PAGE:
Another tactic I’ve incorporated into my classroom management is the use of flags on the board. I always have a small poster with three flags from English-speaking places (Britian, Canada and the USA). I also have a poster of the Spanish flag that I put up or take down depending on the situation. If we’re discussing something abstract or complicated like grammar or some instructions that are particularly difficult, I put up the Spanish flag so the pupils know that using L1 is fine at that moment. I take the Spanish flag down to indicate that they should be trying to use English as much as they can.

    What do you use to encourage your young learners to communicate in English?


  3. ashowski says:


    I couldn’t agree with you more about the card system. I was originally instructed to use a yellow/red card system and then stopped using it because it often meant punishing people for the wrong reasons e.g. when they want to communicate but don’t have the means. I mean, when adults are in a foreign country and don’t know a word in the language, they just fill it in with their native word, right? It’s the most natural thing to do. I’m in Rome at the moment at a conference and it’s what I’ve been doing with my broken Italian: Mi piacerebbe un ‘beer’ 🙂

    I love the sound of this flag system! Inspirational!! Once I get back into the YL classroom I’d like to put that into practice.

    I developed a team system for combatting behavioural issues. A single YL class is divided up into 3 teams: they choose the name at the start of the year; recently we had: the Koalas, the Tigers, the Pandas. The YL’s always belong to the same team – that never changes, even if they are working in pairs with people from another team. At the beginning of the lesson each team has 4 points (4 because there’s 4 people in the team) and points are deducted/added for things like:

    – forgetting homework
    – being late
    – talking in L1 when asked not to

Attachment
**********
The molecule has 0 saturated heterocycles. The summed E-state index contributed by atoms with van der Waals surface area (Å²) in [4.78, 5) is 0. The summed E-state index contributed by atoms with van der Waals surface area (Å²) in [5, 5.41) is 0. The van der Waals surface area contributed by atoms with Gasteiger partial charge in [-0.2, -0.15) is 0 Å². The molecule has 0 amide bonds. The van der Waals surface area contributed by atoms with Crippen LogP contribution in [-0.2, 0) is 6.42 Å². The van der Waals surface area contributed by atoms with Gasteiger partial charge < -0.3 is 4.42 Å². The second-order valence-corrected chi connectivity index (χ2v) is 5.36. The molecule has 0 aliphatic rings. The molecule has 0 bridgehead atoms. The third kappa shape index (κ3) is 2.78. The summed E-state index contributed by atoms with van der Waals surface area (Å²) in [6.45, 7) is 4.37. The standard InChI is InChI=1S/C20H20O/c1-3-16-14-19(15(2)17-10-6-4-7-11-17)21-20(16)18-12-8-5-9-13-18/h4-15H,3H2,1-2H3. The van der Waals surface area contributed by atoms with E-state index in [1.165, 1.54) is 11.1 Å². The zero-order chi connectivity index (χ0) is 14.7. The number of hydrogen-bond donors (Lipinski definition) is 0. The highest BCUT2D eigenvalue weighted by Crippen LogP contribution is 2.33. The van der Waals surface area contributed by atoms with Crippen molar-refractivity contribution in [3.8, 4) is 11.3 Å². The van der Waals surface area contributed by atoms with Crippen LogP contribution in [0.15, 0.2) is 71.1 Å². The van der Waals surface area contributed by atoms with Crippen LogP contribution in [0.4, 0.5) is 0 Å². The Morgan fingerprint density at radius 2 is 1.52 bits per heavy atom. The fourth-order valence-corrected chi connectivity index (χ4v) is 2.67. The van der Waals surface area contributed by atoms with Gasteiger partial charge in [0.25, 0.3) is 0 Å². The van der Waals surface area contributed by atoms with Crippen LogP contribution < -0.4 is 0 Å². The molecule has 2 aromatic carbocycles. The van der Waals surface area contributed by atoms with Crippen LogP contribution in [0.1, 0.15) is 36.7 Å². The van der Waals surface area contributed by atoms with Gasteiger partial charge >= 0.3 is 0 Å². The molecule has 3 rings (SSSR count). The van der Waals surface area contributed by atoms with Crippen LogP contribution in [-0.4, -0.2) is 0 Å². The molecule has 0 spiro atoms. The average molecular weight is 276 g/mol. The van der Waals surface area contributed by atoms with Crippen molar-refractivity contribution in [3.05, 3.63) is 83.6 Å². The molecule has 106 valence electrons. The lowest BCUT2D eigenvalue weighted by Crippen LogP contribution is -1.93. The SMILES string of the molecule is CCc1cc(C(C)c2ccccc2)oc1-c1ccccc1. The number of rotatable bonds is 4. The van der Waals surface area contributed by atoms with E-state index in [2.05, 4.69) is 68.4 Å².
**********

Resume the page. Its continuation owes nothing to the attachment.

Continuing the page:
– misbehaving
    – outstanding work
    – good answers
    – winning a game

    At first, they were a bit ‘tired’ of being in the same teams, but once we got over that hurdle (which took only a few lessons) what came out of it was a sense of team spirit: I found they were supporting each other as much as possible to win the points for the team.

    The school I was working in had a reward system for the team with the most point. If the school didn’t have that, then I could have easily set up a small reward system, such as every 50 points (accumulated over many lessons) equals a bag of sweets.

    What do you think about it?


  4. careymicaela says:

    First of all, I’m really jealous that you’re in Rome- it’s one of my favorite cities! And on top of that you got to attend a session with Scott Thornbury. Wow!

    The team system you use sounds really interesting. I don’t usually use many activities in the classroom that involve competition for points but I can definitely see the value in doing so. I think I avoid competition because I’m afraid the pupils will focus more attention on competing than on learning. However, I do think that some pupils enjoy competition and it could be a good way to motivate them. If your pupils are generating a sense of team spirit through this strategy I think it’s a good indicator that it’s working for them.

    Hope you’re enjoying the conference and that you’ve been able to see some sights in Rome. Piazza Popolo is one of my favorite spots. 😉


  5. Pingback: Questions about teaching Very Young Learners (aged 2-5) (useful links!)

  6. Pingback: Questions about teaching Young Learners (aged 6-11) (useful links!)